“We are attorneys with Dorsey & Whitney LLP and had the pleasure of working with Dr. Brittany Lewis in the landmark decision for landlord-tenant law,Cent. Hous. Assocs., LP v. Olson, No. A17-1286, 2019 Minn. LEXIS 314 (June 12, 2019).  Courts rarely create common law and has not done so in landlord-tenant law for a long time.  In many cases, a landlord will evict a tenant for requesting repairs and, in some, even for declining sexual advances.  In Olson, the court held that a tenant has a retaliatory eviction defense from an unlawful detainer action under the common law.  Dr. Lewis’s research showed the court the need to protect tenants from retaliatory eviction from unscrupulous landlords. Her work specifically helped Mr. Olson keep his housing and potentially many others in our community.”

— Tien Cai and Larry McDonough, Associates at Dorsey & Whitney LLP

After completing analysis of all 68 interviews, considering the anti-retaliation provision of the TRA and looking closely at those cases that fell outside its provision, Dr. Lewis found that there is much more behind nonpayment of rent that no current data has yet to uncover. 

  • Of the 68 tenants interviewed, 21% (14) reported cases that could fall under the anti-retaliation provision and 10% (7) fall outside of the limiting framework of the provision but provide insight into potential gaps in the current provision. Those 7 cases were inclusive of tenants who reported retaliation, because they refused sexual advances by their landlords, landlords refused to accept payments after an agreement was made, and landlords prematurely anticipated tenants not paying due to their plans to move. Although the landlords’ conduct violates the law, since they filed the evictions as nonpayment of rent cases instead of seeking to formally end the tenancies, Minnesota’s anti-retaliation statutes—in their current form—do not apply.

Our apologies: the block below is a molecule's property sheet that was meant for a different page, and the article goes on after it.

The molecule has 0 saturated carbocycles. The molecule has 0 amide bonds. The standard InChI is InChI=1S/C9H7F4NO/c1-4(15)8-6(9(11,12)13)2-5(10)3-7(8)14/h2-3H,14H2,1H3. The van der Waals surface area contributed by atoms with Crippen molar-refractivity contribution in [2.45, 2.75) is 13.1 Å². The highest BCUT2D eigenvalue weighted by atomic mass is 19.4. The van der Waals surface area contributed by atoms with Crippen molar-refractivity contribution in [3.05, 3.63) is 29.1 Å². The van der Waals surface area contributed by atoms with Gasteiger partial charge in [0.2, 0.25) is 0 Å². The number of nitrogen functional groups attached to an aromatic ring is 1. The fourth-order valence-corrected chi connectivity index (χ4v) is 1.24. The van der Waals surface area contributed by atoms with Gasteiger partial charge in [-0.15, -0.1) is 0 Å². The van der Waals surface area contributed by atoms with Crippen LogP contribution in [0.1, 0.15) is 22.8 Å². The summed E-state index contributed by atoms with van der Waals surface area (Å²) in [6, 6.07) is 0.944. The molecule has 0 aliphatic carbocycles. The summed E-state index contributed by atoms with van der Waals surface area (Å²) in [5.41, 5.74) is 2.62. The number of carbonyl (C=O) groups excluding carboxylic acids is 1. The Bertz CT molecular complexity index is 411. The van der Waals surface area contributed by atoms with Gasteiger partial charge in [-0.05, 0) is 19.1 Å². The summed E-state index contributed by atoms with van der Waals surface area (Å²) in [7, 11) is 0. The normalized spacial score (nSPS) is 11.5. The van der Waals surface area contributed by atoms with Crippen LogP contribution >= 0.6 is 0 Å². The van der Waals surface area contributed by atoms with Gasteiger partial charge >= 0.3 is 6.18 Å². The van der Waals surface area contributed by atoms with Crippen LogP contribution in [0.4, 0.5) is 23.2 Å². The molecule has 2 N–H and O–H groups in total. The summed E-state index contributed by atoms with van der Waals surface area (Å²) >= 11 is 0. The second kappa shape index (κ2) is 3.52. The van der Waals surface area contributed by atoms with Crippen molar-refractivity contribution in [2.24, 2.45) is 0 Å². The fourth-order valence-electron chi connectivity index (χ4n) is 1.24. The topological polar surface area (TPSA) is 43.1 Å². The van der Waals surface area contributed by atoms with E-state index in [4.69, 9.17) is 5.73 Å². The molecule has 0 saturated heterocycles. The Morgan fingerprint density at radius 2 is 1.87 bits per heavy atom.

• Even when the anti-retaliation statutes do apply, existing eviction procedures make them nearly impossible for many tenants to access.  Courts have not created an accessible way for tenants to assert the defense of retaliation outside an eviction action itself. Many tenants are unwilling to take the risk of losing an eviction case in hopes they might convince the judge that the retaliation defense applies.  And those who do face a confusing, extremely fast eviction process to make their cases. And there are not enough lawyers to represent them all.   

Of the remaining 47 interviews that did not fit within the anti-retaliation provision, a majority of whose cases were filed for nonpayment of rent, tenants stated that in fact their eviction filing was spurred by other factors, challenging our common-sense notions of why tenants are finding themselves one crisis away from becoming evicted. 

  • 22% (15) of the tenants stated that their eviction filing was spurred by job loss, decreased income, or lack of resources.
  • 18% (12) of the tenants stated that their eviction filing was spurred by landlord mismanagement, such as filing an eviction for nonpayment when rent had actually been paid in full, or landlord disputes, such as landlords making verbal agreements regarding tenant repairs.
  • 13% (9) of the tenants stated that their eviction filing was spurred by domestic violence and/or trauma, crisis, or deaths of close family and friends most often connected to issues with mental, physical, and medical health.  
  • 7% (5) of the tenants stated that their eviction filing was spurred by a conduct on premise issue most often connected to damage or nuisance caused by guests or a roommate.
  • 7% (5) of the tenants stated that their eviction filing was spurred by them simply not paying rent.
  • 1% (1) of the tenants stated that their eviction filing was spurred by a housing program failing to pay the rent on their behalf.
Full Report
Executive Summary